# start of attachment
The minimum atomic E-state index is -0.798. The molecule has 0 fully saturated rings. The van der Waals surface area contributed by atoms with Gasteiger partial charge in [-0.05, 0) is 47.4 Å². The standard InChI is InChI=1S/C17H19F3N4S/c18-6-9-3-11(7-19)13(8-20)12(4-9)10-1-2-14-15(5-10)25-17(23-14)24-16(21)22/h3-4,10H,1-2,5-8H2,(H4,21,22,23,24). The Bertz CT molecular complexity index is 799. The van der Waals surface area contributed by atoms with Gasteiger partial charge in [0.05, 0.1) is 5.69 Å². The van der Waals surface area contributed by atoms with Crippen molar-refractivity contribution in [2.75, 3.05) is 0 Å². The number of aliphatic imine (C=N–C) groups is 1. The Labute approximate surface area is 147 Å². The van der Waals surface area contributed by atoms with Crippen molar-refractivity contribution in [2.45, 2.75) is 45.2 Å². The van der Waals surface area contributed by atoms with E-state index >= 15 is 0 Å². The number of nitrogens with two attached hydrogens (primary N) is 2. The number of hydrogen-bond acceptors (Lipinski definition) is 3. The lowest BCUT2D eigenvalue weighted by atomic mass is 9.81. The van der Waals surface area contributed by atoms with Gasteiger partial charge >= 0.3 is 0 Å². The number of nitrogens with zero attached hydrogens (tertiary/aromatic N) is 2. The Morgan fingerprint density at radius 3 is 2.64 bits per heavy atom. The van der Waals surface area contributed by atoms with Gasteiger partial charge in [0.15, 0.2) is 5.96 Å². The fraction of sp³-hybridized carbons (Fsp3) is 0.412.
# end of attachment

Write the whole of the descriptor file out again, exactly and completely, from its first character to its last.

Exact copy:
The minimum atomic E-state index is -0.798. The molecule has 0 fully saturated rings. The van der Waals surface area contributed by atoms with Gasteiger partial charge in [-0.05, 0) is 47.4 Å². The standard InChI is InChI=1S/C17H19F3N4S/c18-6-9-3-11(7-19)13(8-20)12(4-9)10-1-2-14-15(5-10)25-17(23-14)24-16(21)22/h3-4,10H,1-2,5-8H2,(H4,21,22,23,24). The Bertz CT molecular complexity index is 799. The van der Waals surface area contributed by atoms with Gasteiger partial charge in [0.05, 0.1) is 5.69 Å². The van der Waals surface area contributed by atoms with Crippen molar-refractivity contribution in [2.75, 3.05) is 0 Å². The number of aliphatic imine (C=N–C) groups is 1. The Labute approximate surface area is 147 Å². The van der Waals surface area contributed by atoms with Crippen molar-refractivity contribution in [2.45, 2.75) is 45.2 Å². The van der Waals surface area contributed by atoms with E-state index >= 15 is 0 Å². The number of nitrogens with two attached hydrogens (primary N) is 2. The number of hydrogen-bond acceptors (Lipinski definition) is 3. The lowest BCUT2D eigenvalue weighted by atomic mass is 9.81. The van der Waals surface area contributed by atoms with Gasteiger partial charge >= 0.3 is 0 Å². The number of nitrogens with zero attached hydrogens (tertiary/aromatic N) is 2. The Morgan fingerprint density at radius 3 is 2.64 bits per heavy atom. The van der Waals surface area contributed by atoms with Gasteiger partial charge in [0.15, 0.2) is 5.96 Å². The fraction of sp³-hybridized carbons (Fsp3) is 0.412.